The battery will last for 1.5 years, and can be replaced to keep the bulb lasting for years.

Energy production and distribution has been a costly and polluting exercise world over. We all await a day when renewable energy can be produced in a cost effective way so that the nights will be lit world over.  Nokero N200 is a step in the right way for more details and to buy check out  Nokero N200

 

The Green Car of 2011 Chevy VOLT

In early November 2010 the Chevy volt was picked as the Green Car for 2011 by the Green Car Journal. General Motors showcased the Chevrolet Volt with major fanfare at the Detroit Auto show of 2007 as a concept car, and as promised kept the launch date of end of 2010. When the Chevy Volt debuted in the Los Angeles Auto show it also won the “Car of the Year” – a first for a plug in Hybrid! This year the nominees including two hybrids, a high efficiency gasoline hatchback, and for the first time two electric cars.

The automotive press loves handing out awards, but this one is somewhat relevant because all the cars considered are practical, eco-friendly vehicles you might actually want to drive. Judges include gearheads Jay Leno and Carroll Shelby along with greenies like Frances Beinecke of the Natural Resources Defense Council. Motor Trend and Automobile magazines named the Chevrolet Volt “car of the year” earlier this week.

Chevy Volt via Wikipedia

Chevy Volt via Wikipedia

It is already on the roads in many parts of the country. The Volt looks pretty average from the outside except for the grille, but the interiors and its technology are revolutionary. The Volt charges up for a range of about 40 miles on battery power only; then the gasoline engine allows another 300 miles or so on top of that. It can be plugged in to a wall socket or a special garage recharger to “refuel”. To me it seems a tad too pricey at $40k plus.

I remember a line I read about the Volt when it first made its debut as the future of GM- the author of that article said “For GM, the Volt is meant to help change its image as a vendor or SUVs and other trucks, while giving it important technical know-how in fuel-efficient cars.” You can read the entire article here In many ways it is kind of a resurrection for the American Auto makers who were caught napping by the Japanese and other auto manufacturers in the race for a fuel efficient hybrid.

After all these good things today morning I read a rating from the ACEEE on the Green Car Book website – they have rated the Chevy Volt the lowest amongst Green cars at 48! They judge the new models on a point scale that includes not only fuel economy and tailpipe emissions, but also such relatively arcane measures as factory pollution and ease of recycling. At first glance I wondered what changed? then realized it was just how they were looking at it skewed. The volt’s gas engine gives a mileage of 35 mpg city/40 highway, which is nothing to write home about really. But what they have not taken into account is the fact that many a volt owner might never use the gas engine! and the Volt was given a 10/10 for being green by th car connection folks too!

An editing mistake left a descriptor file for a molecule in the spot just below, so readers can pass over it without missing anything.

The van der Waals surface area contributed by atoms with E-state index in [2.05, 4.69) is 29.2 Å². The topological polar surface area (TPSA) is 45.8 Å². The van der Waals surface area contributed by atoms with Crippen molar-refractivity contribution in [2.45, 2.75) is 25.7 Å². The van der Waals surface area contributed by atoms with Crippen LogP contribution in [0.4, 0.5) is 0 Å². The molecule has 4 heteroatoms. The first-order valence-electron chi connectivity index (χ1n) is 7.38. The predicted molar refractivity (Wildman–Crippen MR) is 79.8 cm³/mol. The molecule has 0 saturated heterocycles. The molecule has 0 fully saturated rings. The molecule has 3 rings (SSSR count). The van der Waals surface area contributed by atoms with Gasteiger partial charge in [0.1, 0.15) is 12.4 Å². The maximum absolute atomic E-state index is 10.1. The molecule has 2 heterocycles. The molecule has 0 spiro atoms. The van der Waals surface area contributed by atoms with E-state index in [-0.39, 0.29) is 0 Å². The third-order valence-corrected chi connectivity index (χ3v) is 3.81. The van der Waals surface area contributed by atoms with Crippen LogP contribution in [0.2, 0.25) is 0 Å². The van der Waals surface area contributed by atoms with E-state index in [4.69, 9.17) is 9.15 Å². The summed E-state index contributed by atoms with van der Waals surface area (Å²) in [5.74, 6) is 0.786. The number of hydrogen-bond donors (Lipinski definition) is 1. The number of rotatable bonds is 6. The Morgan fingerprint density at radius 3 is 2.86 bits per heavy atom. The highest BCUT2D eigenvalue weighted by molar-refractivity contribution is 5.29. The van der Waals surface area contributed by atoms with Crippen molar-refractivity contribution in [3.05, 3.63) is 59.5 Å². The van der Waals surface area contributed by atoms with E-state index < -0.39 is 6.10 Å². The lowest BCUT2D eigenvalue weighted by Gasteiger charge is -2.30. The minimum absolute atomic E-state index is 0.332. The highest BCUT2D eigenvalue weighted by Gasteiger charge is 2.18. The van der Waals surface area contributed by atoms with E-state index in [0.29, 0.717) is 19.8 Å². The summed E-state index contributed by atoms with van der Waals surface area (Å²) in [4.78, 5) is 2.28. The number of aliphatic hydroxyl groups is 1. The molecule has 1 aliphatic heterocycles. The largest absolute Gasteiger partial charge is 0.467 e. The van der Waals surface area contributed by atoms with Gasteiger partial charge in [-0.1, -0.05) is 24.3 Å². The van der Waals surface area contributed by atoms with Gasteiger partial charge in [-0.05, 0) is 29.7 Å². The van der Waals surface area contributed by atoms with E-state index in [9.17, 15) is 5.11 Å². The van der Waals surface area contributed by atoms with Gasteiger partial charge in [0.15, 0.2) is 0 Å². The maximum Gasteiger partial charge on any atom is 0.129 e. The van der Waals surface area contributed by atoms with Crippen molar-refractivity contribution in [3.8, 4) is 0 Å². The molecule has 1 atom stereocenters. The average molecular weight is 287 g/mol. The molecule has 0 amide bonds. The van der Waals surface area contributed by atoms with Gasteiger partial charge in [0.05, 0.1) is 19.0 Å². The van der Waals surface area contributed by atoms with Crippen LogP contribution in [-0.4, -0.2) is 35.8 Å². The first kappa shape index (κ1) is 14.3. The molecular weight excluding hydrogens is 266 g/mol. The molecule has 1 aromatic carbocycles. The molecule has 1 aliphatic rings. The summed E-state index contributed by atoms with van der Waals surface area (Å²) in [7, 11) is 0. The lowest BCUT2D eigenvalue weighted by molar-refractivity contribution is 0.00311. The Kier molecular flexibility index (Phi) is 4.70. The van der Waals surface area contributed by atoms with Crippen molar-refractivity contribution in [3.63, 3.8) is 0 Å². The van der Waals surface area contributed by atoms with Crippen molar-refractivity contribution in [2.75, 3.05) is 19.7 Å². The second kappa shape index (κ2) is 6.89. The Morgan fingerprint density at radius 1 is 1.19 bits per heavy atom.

Motor Trend magazine said“The genius of the Volt’s powertrain is that it is actually capable of operating as a pure EV, a series hybrid, or as a parallel hybrid to deliver the best possible efficiency, depending on the user’s duty cycle. For want of a better technical descriptor, this is world’s first intelligent hybrid. And the investment in the technology that drives this car is also an investment in the long-term future of automaking in America.”

I for one am very intrigued and would definitely take a look at the Volt before I decide as to which new car to buy, will just have to wait for the price to reach a little lower 🙂

CHECK OUT:

Car connection for a Review of the Chevrolet Volt

Forbes article on the Green Car Books low rating

OAT Shoes: Biodegradable Shoes

OATS Shoes

From the OAT Shoe Website “OAT Shoes is a brand-new initiative in shoe design combining attractive style and biodegradable materials to produce sneakers that not only look good, but leave no mark on the environment when you throw them out.”

OAT shoes are made using hemp, cork, bio-cotton, certified biodegradable plastics, chlorine-free bleach and other nontoxic materials, the shoes are designed to completely break down when buried in the ground

The prices of the shoes are not yet announced and initially they will be available only in Europe.

OAT Shoes Website : http://www.oatshoes.com/

Green Super Cars At Paris Auto Show

Carbon conscious and environment friendly people who loves cars can cheer. Auto makes went bold and displayed Green Super Cars at the Paris Auto Show. The term green doesn’t mean these 200+ MPH cars will suddenly see 50mpg numbers. The idea is to employ foward-thinking technology that will eventually trickle down to a green car for daily use. This is why supercars are so important.

jaguar_c-x75

The Green Supercars that were displayed are Porsche 911 GT3 electric hybrid and Jaguar C-X75.

Porsche 911 GT3 uses a 480HP flat-six gasoline engine for the rear wheels and twin 60 kW motors for the front.

Jaguar C-X75 have four 195HP electric motors at each of the wheels, powered by an extended range . Jaguar claims the vehicle can go 68 miles on battery power alone